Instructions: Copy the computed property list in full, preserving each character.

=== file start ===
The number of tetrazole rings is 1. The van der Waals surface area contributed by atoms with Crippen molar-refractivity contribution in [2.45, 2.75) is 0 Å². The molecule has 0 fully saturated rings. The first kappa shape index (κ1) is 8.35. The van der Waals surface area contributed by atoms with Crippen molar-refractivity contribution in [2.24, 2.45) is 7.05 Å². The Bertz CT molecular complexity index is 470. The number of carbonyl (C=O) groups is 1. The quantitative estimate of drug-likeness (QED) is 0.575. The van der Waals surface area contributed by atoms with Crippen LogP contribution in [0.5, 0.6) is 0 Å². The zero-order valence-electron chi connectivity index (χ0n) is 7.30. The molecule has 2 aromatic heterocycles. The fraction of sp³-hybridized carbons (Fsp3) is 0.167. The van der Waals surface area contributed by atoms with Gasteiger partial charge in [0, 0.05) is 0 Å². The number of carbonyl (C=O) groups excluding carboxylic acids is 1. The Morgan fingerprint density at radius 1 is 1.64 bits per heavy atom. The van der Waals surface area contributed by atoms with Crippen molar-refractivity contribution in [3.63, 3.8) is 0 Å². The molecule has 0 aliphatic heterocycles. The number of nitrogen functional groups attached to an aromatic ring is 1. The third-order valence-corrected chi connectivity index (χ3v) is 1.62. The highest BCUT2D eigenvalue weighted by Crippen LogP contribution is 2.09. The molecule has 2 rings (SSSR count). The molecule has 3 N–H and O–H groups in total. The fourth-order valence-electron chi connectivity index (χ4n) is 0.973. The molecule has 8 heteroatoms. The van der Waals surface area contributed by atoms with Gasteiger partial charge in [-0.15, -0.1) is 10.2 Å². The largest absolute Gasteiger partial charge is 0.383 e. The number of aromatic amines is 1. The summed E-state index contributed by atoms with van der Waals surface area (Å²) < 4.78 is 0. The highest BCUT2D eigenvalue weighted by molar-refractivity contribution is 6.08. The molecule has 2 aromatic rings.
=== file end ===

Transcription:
The number of tetrazole rings is 1. The van der Waals surface area contributed by atoms with Crippen molar-refractivity contribution in [2.45, 2.75) is 0 Å². The molecule has 0 fully saturated rings. The first kappa shape index (κ1) is 8.35. The van der Waals surface area contributed by atoms with Crippen molar-refractivity contribution in [2.24, 2.45) is 7.05 Å². The Bertz CT molecular complexity index is 470. The number of carbonyl (C=O) groups is 1. The quantitative estimate of drug-likeness (QED) is 0.575. The van der Waals surface area contributed by atoms with Crippen LogP contribution in [0.5, 0.6) is 0 Å². The zero-order valence-electron chi connectivity index (χ0n) is 7.30. The molecule has 2 aromatic heterocycles. The fraction of sp³-hybridized carbons (Fsp3) is 0.167. The van der Waals surface area contributed by atoms with Gasteiger partial charge in [0, 0.05) is 0 Å². The number of carbonyl (C=O) groups excluding carboxylic acids is 1. The Morgan fingerprint density at radius 1 is 1.64 bits per heavy atom. The van der Waals surface area contributed by atoms with Crippen molar-refractivity contribution in [3.63, 3.8) is 0 Å². The molecule has 0 aliphatic heterocycles. The number of nitrogen functional groups attached to an aromatic ring is 1. The third-order valence-corrected chi connectivity index (χ3v) is 1.62. The highest BCUT2D eigenvalue weighted by Crippen LogP contribution is 2.09. The molecule has 2 rings (SSSR count). The molecule has 3 N–H and O–H groups in total. The fourth-order valence-electron chi connectivity index (χ4n) is 0.973. The molecule has 8 heteroatoms. The van der Waals surface area contributed by atoms with Gasteiger partial charge in [-0.15, -0.1) is 10.2 Å². The largest absolute Gasteiger partial charge is 0.383 e. The number of aromatic amines is 1. The summed E-state index contributed by atoms with van der Waals surface area (Å²) < 4.78 is 0. The highest BCUT2D eigenvalue weighted by molar-refractivity contribution is 6.08. The molecule has 2 aromatic rings.